3 days ago
Saturday, March 7, 2009
Not for the squeamish
If you like mudpies you’ll love meatloaf, because there is no avoiding sticking your hands into that meat concoction to thoroughly mix it. You really really need to remember to wash your hands before making this dish, because you’re going to be in it up to your elbows. I also always leave warm water running before I start mixing so that I don’t have to handle the faucet with my icky meaty hands.
This is the meatloaf that my mother always made and one of a handful of dishes for which I never saw a recipe. I have no idea how I learned to make it; just watched her so many times that it sunk in. It’s another major family favorite.
1 1/2 to 1 ratio chopped beef and chopped pork (or lamb if you’re feeling fancy and rich)
1/2 cup breadcrumbs (please make your own, it’s super easy; see below)
2 teaspoons fresh or dried oregano
1T fresh or dried parsley
salt and pepper to taste
Coat an 8” or 9” loaf pan with cooking spray. Preheat oven to 350F/175C.
Dump all ingredients together in a mixing bowl and mush them around with your hands until really thoroughly mixed. Form into a loaf and press into the pan, artistically apply ketchup (you heard me, ketchup, this ain’t the Cordon Bleu). Bake 1 hour (longer for a larger meatloaf). Check it at around 40 minutes; if there is a lot of fat, pour it off and return it to the oven. When done it should be brown all the way through; no red at all. If it’s not quite done you can slice it and top it off in the microwave, or serve just the ends, which are probably done, and finish off the rest in the oven.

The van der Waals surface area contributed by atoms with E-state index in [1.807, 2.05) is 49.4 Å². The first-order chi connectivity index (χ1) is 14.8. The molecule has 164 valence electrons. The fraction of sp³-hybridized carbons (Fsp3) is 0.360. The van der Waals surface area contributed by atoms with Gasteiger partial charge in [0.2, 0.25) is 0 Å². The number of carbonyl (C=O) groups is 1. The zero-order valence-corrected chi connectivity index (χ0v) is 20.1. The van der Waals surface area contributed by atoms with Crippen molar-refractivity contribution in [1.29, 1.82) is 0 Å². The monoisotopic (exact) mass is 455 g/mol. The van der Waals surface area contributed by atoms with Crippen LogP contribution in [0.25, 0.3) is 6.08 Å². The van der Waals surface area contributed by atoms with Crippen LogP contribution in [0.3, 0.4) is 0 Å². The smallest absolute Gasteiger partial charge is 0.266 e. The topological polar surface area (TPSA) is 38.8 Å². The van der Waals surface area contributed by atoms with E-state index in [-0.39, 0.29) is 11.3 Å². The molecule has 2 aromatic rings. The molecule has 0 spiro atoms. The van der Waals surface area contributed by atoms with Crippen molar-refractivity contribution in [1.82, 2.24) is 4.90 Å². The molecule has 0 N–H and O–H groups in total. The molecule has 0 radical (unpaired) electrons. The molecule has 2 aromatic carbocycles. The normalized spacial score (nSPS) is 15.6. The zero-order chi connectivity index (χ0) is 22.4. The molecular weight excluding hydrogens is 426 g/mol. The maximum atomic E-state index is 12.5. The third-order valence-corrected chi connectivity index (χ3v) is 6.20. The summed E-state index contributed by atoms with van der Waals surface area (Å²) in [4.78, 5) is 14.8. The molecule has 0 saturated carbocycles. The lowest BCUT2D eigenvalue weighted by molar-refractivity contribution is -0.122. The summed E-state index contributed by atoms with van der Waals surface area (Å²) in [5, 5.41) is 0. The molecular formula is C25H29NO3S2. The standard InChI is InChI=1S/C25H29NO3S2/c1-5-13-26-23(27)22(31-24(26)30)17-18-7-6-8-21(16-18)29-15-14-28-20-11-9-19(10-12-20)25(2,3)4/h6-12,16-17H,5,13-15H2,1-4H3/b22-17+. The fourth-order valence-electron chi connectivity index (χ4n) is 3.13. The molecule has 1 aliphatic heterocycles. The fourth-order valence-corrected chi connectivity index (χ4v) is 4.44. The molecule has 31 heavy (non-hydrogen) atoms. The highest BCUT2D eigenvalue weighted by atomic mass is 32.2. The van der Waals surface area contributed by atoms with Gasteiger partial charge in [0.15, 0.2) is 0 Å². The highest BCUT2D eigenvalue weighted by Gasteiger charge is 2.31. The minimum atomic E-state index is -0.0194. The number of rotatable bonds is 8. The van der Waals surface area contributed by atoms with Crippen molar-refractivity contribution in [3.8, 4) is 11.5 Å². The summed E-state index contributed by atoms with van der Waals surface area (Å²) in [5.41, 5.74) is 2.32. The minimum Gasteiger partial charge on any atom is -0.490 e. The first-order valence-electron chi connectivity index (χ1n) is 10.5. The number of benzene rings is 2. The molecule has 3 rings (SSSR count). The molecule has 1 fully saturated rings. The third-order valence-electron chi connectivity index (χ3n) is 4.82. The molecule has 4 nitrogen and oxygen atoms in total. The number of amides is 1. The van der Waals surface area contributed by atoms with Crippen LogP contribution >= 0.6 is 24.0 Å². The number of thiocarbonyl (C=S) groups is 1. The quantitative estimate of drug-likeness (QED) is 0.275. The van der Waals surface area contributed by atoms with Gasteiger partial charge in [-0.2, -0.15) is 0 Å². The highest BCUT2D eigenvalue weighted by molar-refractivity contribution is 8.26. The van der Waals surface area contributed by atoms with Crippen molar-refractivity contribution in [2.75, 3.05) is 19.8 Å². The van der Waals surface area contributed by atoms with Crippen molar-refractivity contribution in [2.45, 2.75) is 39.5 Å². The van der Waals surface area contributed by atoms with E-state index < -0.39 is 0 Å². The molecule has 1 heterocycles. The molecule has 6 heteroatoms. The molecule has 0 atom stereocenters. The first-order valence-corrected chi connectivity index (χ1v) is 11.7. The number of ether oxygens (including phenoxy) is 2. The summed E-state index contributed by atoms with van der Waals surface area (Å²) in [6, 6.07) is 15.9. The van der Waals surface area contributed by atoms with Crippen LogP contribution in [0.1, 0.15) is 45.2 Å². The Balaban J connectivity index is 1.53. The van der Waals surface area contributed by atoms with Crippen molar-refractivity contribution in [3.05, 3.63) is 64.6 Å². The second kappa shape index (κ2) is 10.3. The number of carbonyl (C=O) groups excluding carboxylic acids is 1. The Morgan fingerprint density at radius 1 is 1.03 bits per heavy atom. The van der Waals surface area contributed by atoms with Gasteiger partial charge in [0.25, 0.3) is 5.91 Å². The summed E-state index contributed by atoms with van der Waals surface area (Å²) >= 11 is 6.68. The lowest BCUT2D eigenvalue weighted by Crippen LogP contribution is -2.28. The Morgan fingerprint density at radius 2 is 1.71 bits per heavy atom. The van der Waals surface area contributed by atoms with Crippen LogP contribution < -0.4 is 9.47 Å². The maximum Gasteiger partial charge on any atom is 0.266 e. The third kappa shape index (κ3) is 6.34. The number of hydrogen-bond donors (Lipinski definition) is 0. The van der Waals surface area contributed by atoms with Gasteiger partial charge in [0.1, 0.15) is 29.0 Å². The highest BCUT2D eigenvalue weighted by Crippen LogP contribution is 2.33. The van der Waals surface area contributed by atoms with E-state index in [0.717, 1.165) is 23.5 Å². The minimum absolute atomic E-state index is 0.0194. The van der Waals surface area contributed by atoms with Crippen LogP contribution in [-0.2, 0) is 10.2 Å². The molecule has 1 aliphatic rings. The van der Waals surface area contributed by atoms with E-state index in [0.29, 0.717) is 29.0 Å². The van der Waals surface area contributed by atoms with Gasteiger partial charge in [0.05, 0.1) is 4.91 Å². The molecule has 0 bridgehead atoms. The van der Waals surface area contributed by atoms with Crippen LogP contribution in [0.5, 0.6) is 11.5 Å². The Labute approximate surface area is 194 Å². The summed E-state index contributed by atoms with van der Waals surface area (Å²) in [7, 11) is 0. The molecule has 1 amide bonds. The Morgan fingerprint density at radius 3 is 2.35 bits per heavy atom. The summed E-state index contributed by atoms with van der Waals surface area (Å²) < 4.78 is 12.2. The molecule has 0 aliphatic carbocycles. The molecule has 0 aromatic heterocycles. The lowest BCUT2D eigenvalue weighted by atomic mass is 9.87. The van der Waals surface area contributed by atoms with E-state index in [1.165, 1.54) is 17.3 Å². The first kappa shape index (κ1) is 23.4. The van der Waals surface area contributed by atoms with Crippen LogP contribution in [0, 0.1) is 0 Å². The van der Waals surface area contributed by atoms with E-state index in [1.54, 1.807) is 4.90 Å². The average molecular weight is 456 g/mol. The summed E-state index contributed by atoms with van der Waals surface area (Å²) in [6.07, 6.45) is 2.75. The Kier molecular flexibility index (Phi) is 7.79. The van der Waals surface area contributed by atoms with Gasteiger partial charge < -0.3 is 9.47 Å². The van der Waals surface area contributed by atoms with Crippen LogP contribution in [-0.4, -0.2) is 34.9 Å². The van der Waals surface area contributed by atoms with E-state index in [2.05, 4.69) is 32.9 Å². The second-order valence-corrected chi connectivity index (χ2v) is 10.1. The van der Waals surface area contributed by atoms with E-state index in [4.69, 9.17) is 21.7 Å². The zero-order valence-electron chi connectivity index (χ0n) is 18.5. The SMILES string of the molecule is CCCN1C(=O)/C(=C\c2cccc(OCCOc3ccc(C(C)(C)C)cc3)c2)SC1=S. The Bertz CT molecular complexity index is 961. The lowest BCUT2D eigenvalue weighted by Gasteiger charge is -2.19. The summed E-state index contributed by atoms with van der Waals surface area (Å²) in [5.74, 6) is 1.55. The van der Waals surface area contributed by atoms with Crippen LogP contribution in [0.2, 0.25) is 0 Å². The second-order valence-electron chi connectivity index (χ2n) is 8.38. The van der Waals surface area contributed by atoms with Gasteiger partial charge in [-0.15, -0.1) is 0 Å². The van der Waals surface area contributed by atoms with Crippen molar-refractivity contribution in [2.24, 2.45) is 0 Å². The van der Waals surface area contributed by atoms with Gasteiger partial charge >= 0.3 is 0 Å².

You can also turn this mix into meatballs— about 1 1/2 to 2 inch round balls pan fried in oil and then sautéed in a can of whole tomatoes for typical Italo-American ones. For Greek style, make them more egg shaped, lay a tomato slice over each one (canned peeled tomatoes are fine, or fresh) and bake them at 350F/175C for about 30 minutes, turning once.
Serve this with potatoes:
Homemade potato chips
Slice potatoes paper thin; blot thoroughly (you want to remove as much moisture as you can so that the oil doesn’t foam up) and deep fry in very hot oil til deep golden brown. The oil should be at least 2” below the top of the saucepan but still deep enough to thoroughly submerge a good sized handful of potato slices. I drop the slices in just 1-2 at a time until there are 10-15 slices at once. This keeps them from sticking to each other. You’ll need a slotted spoon or wok “spider” to scoop out the finished potatoes. Shake the oil off in a brown paper bag or drain on a pad of newspaper. Do NOT leave the cooktop unattended while cooking these.
Once the oil has cooled return it to an empty container; you can probably use it again within a couple of days, or seal it tightly and discard it with your regular garbage.
Peel and boil til thoroughly soft, 1 medium Russet potato per diner (America’s Test Kitchen says start with cold water; the potato will finish with a better texture.) Drain off the water (leave the cooked potatoes in the saucepan). Add 2-3 pats of butter, salt and pepper to taste, an egg, and enough milk to get a creamy texture, then whip with a hand held mixer. You must mix the egg in immediately so it doesn’t cook to solid in the hot potatoes. The egg gives it a nice color. Don’t overmix or the potatoes will have a sticky texture; basically stop when they are just smooth.
For extra interest add to the boil a couple of cloves of garlic and a small diced onion (make sure they are very very soft before mixing), and/or a mix of root vegetables like celery root, parsnips, or rutabagas.
Instead of throwing away the heels of the bread, or palming them off on your partner, toast them in a warm oven (about 250D) until thoroughly dry, then crumb them in a food processor or heavy-duty blender.